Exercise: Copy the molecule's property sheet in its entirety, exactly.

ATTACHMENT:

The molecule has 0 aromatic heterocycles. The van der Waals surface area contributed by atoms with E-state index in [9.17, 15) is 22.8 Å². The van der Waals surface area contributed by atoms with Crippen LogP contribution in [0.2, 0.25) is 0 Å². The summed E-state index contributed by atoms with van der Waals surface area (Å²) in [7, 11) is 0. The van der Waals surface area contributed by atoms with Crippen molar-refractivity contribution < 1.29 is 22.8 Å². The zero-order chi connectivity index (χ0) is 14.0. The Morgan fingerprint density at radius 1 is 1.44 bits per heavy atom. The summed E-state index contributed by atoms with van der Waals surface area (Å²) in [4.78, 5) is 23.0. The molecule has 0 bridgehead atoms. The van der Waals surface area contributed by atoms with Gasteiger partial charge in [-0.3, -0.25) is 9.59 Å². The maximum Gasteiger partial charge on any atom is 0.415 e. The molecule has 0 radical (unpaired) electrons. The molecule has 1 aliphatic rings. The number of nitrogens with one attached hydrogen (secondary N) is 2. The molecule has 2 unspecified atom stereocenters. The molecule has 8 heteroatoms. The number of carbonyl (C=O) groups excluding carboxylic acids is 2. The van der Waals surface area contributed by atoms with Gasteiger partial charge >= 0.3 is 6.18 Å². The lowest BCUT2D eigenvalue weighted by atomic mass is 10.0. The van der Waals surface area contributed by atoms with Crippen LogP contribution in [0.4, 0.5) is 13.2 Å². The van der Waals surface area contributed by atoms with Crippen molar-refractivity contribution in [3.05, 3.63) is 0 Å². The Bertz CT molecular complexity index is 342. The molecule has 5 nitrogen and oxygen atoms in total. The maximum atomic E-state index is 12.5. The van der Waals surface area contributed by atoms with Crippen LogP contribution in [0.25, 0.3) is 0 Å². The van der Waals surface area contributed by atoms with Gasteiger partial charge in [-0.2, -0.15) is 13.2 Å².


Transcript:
The molecule has 0 aromatic heterocycles. The van der Waals surface area contributed by atoms with E-state index in [9.17, 15) is 22.8 Å². The van der Waals surface area contributed by atoms with Crippen LogP contribution in [0.2, 0.25) is 0 Å². The summed E-state index contributed by atoms with van der Waals surface area (Å²) in [7, 11) is 0. The van der Waals surface area contributed by atoms with Crippen molar-refractivity contribution < 1.29 is 22.8 Å². The zero-order chi connectivity index (χ0) is 14.0. The Morgan fingerprint density at radius 1 is 1.44 bits per heavy atom. The summed E-state index contributed by atoms with van der Waals surface area (Å²) in [4.78, 5) is 23.0. The molecule has 0 bridgehead atoms. The van der Waals surface area contributed by atoms with Gasteiger partial charge in [-0.3, -0.25) is 9.59 Å². The maximum Gasteiger partial charge on any atom is 0.415 e. The molecule has 0 radical (unpaired) electrons. The molecule has 1 aliphatic rings. The number of nitrogens with one attached hydrogen (secondary N) is 2. The molecule has 2 unspecified atom stereocenters. The molecule has 8 heteroatoms. The number of carbonyl (C=O) groups excluding carboxylic acids is 2. The van der Waals surface area contributed by atoms with Gasteiger partial charge >= 0.3 is 6.18 Å². The lowest BCUT2D eigenvalue weighted by atomic mass is 10.0. The van der Waals surface area contributed by atoms with Crippen LogP contribution in [0.4, 0.5) is 13.2 Å². The van der Waals surface area contributed by atoms with Crippen molar-refractivity contribution in [3.05, 3.63) is 0 Å². The Bertz CT molecular complexity index is 342. The molecule has 5 nitrogen and oxygen atoms in total. The maximum atomic E-state index is 12.5. The van der Waals surface area contributed by atoms with Crippen LogP contribution in [0.25, 0.3) is 0 Å². The van der Waals surface area contributed by atoms with Gasteiger partial charge in [-0.2, -0.15) is 13.2 Å².